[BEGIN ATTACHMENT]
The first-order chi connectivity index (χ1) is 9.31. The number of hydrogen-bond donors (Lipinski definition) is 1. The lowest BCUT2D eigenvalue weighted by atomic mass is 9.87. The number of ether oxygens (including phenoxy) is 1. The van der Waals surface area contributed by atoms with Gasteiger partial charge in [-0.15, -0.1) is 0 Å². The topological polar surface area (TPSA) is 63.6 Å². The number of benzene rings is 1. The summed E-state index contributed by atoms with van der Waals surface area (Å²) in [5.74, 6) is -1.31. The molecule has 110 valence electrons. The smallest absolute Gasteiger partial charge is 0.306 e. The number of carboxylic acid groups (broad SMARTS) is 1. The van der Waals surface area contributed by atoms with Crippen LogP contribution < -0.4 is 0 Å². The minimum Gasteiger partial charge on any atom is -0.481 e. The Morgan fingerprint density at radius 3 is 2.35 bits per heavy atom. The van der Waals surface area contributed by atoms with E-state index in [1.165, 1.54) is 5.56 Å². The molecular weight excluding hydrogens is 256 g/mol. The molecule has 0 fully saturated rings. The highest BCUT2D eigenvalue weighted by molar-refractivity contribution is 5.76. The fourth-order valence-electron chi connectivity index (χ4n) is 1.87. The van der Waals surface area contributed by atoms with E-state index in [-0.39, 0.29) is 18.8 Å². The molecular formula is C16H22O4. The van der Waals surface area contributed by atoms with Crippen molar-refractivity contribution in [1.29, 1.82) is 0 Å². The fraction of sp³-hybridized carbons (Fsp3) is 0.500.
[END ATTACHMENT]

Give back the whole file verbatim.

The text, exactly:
The first-order chi connectivity index (χ1) is 9.31. The number of hydrogen-bond donors (Lipinski definition) is 1. The lowest BCUT2D eigenvalue weighted by atomic mass is 9.87. The number of ether oxygens (including phenoxy) is 1. The van der Waals surface area contributed by atoms with Gasteiger partial charge in [-0.15, -0.1) is 0 Å². The topological polar surface area (TPSA) is 63.6 Å². The number of benzene rings is 1. The summed E-state index contributed by atoms with van der Waals surface area (Å²) in [5.74, 6) is -1.31. The molecule has 110 valence electrons. The smallest absolute Gasteiger partial charge is 0.306 e. The number of carboxylic acid groups (broad SMARTS) is 1. The van der Waals surface area contributed by atoms with Crippen LogP contribution < -0.4 is 0 Å². The minimum Gasteiger partial charge on any atom is -0.481 e. The Morgan fingerprint density at radius 3 is 2.35 bits per heavy atom. The van der Waals surface area contributed by atoms with E-state index in [1.165, 1.54) is 5.56 Å². The molecular weight excluding hydrogens is 256 g/mol. The molecule has 0 fully saturated rings. The highest BCUT2D eigenvalue weighted by molar-refractivity contribution is 5.76. The fourth-order valence-electron chi connectivity index (χ4n) is 1.87. The van der Waals surface area contributed by atoms with E-state index in [-0.39, 0.29) is 18.8 Å². The molecular formula is C16H22O4. The van der Waals surface area contributed by atoms with Crippen molar-refractivity contribution in [1.29, 1.82) is 0 Å². The fraction of sp³-hybridized carbons (Fsp3) is 0.500.